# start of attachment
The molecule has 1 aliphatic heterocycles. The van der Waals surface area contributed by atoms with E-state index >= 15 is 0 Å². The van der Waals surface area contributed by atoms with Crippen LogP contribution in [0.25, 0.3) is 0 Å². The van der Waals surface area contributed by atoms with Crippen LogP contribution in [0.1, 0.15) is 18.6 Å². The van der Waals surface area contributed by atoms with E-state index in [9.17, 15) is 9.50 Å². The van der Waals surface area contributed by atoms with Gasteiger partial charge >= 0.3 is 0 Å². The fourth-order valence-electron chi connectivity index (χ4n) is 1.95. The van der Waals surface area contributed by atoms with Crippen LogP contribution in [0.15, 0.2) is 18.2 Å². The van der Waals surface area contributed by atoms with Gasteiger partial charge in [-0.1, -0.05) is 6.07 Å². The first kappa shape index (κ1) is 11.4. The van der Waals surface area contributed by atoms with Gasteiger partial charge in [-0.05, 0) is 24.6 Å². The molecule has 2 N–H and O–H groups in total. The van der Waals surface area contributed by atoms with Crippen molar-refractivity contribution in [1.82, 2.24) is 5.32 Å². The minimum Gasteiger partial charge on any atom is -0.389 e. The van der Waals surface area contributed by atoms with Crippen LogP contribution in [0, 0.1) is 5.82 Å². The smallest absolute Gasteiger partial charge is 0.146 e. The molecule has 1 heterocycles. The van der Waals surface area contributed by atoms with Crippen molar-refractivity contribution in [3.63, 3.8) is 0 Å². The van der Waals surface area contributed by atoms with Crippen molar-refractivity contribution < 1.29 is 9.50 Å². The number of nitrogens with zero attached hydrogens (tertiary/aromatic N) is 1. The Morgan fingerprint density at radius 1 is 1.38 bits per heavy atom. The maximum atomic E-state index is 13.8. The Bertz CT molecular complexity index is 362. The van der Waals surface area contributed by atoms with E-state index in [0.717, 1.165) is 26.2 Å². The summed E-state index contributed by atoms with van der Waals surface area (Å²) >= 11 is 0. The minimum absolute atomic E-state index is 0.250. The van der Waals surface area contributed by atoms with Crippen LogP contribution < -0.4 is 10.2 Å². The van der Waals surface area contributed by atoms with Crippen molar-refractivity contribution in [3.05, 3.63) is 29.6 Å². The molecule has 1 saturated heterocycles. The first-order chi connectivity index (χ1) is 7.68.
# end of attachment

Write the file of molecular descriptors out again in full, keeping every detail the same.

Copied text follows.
The molecule has 1 aliphatic heterocycles. The van der Waals surface area contributed by atoms with E-state index >= 15 is 0 Å². The van der Waals surface area contributed by atoms with Crippen LogP contribution in [0.25, 0.3) is 0 Å². The van der Waals surface area contributed by atoms with Crippen LogP contribution in [0.1, 0.15) is 18.6 Å². The van der Waals surface area contributed by atoms with E-state index in [9.17, 15) is 9.50 Å². The van der Waals surface area contributed by atoms with Gasteiger partial charge >= 0.3 is 0 Å². The fourth-order valence-electron chi connectivity index (χ4n) is 1.95. The van der Waals surface area contributed by atoms with Crippen LogP contribution in [0.15, 0.2) is 18.2 Å². The van der Waals surface area contributed by atoms with Gasteiger partial charge in [-0.1, -0.05) is 6.07 Å². The first kappa shape index (κ1) is 11.4. The van der Waals surface area contributed by atoms with Gasteiger partial charge in [-0.05, 0) is 24.6 Å². The molecule has 2 N–H and O–H groups in total. The van der Waals surface area contributed by atoms with Crippen molar-refractivity contribution in [1.82, 2.24) is 5.32 Å². The minimum Gasteiger partial charge on any atom is -0.389 e. The van der Waals surface area contributed by atoms with Crippen LogP contribution in [0, 0.1) is 5.82 Å². The smallest absolute Gasteiger partial charge is 0.146 e. The molecule has 1 heterocycles. The van der Waals surface area contributed by atoms with Crippen molar-refractivity contribution in [3.63, 3.8) is 0 Å². The van der Waals surface area contributed by atoms with Crippen molar-refractivity contribution < 1.29 is 9.50 Å². The number of nitrogens with zero attached hydrogens (tertiary/aromatic N) is 1. The Morgan fingerprint density at radius 1 is 1.38 bits per heavy atom. The maximum atomic E-state index is 13.8. The Bertz CT molecular complexity index is 362. The van der Waals surface area contributed by atoms with E-state index in [0.717, 1.165) is 26.2 Å². The summed E-state index contributed by atoms with van der Waals surface area (Å²) >= 11 is 0. The minimum absolute atomic E-state index is 0.250. The van der Waals surface area contributed by atoms with Crippen LogP contribution < -0.4 is 10.2 Å². The van der Waals surface area contributed by atoms with Crippen molar-refractivity contribution in [3.05, 3.63) is 29.6 Å². The molecule has 1 saturated heterocycles. The first-order chi connectivity index (χ1) is 7.68.